Volvo has launched a driverless car research project focused on user experience

Volvo takes ‘human-centric’ approach to driverless cars

Image credit: Volvo

Swedish car maker Volvo is launching a large driverless car research project that will trial the innovative technology with real people in real life situations.

The Hain family from Gothenburg have been announced as the first participants of the Drive Me project. They will use a luxury hybrid SUV XC90 that Volvo has equipped with autonomous features for the purposes of the research.

“The aim of the Drive Me research project is to focus on how to enhance peoples’ lives and have a positive impact on society,” said Henrik Green, senior vice president for research and development at Volvo Car Group.

“We take a holistic rather than a purely technical approach to our research and development processes. No one else to our knowledge is developing autonomous drive from a human-centric standpoint.”

The cars used in the experiment are equipped with sensors and cameras that can detect hazards on the road and avoid them. The technology generates enormous amounts of data, which are being processed and interpreted in real time by a powerful processor dubbed the Autonomous Driving Brain. The ‘brain’ decides whether the car needs to accelerate, brake or change direction.

The driver activates and deactivates the autonomous mode using paddles located on the steering wheel. When the car drives itself, the person behind the wheel should be able to read or relax and feel safe without needing to observe the road.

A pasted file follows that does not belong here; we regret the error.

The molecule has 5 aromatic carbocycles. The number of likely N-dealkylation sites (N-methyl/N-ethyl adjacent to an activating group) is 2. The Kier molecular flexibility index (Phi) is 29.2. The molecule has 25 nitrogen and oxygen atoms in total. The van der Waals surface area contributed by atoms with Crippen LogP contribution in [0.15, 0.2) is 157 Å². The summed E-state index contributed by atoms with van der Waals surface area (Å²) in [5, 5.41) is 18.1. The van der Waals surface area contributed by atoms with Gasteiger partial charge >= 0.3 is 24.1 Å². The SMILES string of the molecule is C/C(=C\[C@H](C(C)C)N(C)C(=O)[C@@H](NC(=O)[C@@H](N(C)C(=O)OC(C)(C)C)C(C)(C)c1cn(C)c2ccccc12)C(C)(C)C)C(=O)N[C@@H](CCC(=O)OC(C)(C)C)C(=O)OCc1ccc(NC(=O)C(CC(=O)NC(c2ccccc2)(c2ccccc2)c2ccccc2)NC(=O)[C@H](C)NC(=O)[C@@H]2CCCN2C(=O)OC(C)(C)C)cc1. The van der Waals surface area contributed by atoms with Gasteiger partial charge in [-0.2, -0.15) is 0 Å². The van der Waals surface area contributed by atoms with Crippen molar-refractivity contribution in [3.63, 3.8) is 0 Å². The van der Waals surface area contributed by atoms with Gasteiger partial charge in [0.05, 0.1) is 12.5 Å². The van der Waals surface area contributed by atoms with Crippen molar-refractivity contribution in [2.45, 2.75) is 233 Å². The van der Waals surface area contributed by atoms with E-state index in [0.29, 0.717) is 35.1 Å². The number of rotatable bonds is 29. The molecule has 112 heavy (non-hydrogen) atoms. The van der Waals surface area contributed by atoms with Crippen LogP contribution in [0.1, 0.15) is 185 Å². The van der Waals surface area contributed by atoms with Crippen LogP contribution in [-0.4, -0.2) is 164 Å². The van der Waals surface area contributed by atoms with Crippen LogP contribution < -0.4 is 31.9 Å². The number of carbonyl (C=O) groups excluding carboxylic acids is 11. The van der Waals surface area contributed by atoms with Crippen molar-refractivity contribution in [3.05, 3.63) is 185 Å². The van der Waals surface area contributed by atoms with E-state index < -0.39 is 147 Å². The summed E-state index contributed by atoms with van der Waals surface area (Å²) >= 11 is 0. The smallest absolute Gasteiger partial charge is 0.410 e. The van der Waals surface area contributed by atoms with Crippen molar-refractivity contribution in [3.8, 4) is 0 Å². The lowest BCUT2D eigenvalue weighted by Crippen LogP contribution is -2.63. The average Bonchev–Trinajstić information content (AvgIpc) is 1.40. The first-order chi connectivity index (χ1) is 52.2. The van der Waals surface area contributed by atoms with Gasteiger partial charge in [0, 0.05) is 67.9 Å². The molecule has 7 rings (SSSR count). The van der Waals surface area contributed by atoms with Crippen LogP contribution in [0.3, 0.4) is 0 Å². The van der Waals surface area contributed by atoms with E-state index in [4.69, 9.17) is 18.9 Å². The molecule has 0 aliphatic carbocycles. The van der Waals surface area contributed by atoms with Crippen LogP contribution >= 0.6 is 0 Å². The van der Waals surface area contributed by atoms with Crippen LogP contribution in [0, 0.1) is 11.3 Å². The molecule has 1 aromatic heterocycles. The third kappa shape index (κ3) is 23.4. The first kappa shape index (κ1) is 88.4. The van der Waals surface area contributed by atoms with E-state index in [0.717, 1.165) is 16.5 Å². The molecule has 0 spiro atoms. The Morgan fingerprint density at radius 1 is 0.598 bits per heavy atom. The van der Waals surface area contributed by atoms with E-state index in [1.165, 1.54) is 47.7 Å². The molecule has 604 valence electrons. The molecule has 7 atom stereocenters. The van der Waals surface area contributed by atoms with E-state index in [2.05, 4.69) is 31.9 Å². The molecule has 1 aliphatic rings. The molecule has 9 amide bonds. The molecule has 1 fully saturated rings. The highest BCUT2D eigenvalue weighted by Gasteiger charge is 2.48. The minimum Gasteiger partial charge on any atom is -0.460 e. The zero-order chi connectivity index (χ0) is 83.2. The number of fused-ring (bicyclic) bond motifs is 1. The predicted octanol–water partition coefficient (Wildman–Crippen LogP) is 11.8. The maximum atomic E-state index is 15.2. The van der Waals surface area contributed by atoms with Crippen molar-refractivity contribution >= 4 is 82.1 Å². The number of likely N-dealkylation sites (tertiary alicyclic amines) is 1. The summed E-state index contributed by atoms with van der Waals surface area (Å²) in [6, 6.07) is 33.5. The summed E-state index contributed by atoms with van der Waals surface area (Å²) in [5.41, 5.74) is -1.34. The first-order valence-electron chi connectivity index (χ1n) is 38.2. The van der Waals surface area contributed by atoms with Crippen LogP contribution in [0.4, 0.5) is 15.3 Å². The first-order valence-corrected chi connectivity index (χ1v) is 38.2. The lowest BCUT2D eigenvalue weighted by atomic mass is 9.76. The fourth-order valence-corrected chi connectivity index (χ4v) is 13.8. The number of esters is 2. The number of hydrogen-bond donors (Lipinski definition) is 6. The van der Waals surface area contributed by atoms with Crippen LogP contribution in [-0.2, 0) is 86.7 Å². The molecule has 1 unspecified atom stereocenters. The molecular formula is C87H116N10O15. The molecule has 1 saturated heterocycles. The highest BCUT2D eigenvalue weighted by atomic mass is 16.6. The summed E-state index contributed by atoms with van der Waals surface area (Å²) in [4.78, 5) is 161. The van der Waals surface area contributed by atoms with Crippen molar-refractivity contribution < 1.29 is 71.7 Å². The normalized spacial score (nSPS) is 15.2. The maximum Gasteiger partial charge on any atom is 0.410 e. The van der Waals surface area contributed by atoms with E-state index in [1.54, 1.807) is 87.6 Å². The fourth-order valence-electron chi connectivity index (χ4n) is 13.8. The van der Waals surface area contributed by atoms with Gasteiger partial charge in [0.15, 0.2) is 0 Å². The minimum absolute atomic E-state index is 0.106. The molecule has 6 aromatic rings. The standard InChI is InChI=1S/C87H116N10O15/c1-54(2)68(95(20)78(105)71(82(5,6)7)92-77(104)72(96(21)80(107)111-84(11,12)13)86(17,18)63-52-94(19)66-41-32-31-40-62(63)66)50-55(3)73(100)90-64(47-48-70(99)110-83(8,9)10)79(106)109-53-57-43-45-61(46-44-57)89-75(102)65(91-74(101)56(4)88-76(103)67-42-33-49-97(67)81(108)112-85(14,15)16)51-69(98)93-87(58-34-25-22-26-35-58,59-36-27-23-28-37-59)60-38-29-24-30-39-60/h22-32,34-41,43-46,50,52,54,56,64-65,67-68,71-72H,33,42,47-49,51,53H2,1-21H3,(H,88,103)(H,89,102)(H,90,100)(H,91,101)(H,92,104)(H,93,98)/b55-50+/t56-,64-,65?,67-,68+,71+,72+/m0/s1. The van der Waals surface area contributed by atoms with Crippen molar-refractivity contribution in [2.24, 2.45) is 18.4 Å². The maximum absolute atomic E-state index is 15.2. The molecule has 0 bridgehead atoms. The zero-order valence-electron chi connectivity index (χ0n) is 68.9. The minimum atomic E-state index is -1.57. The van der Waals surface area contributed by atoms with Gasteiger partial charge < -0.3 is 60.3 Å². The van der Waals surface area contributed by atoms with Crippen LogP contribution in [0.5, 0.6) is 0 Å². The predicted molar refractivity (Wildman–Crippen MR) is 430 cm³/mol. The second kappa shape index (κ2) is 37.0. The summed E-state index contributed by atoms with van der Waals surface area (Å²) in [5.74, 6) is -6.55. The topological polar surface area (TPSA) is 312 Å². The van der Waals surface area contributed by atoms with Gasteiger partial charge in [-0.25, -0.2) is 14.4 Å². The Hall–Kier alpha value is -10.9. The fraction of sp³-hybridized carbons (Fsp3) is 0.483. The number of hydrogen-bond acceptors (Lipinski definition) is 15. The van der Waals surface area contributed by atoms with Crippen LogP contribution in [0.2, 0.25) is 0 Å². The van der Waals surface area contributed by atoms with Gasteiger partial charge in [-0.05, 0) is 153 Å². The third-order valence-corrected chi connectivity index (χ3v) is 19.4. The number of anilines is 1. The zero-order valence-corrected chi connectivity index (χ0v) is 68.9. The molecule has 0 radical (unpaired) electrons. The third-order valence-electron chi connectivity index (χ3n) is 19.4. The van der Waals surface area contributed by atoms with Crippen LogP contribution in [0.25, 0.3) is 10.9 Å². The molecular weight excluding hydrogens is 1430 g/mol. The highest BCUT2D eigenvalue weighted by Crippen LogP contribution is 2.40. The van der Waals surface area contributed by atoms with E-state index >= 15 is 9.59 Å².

“We want to learn more around how people feel when they engage and disengage autonomous drive, what the handover should be like, and what sort of things they would do in the car when it’s driving them to their destination,” Green added.

Up to 100 autonomous cars will be tested on the roads around Gothenburg, where Volvo is based. People of different ages, lifestyles and with different levels of driving experience will be included in the trials, which will be taking place in real traffic on public roads. The routes for the trials, however, will be pre-selected.

Volvo expects to collect terabytes of data on safety, user experience, traffic flow and energy efficiency, which will inform further development of the technology.

The company hopes to introduce a fully autonomous commercial vehicle in 2021.

Volvo said it plans to include other cities in the research project in future, including London. The firm wants to study various traffic environments in order to gain the ability to adapt to a wide range of conditions and scenarios.

Volvo, which first outlined its vision for autonomous driving in 2015, has recently partnered with ride-sharing company Uber to develop base technology for autonomous cars.

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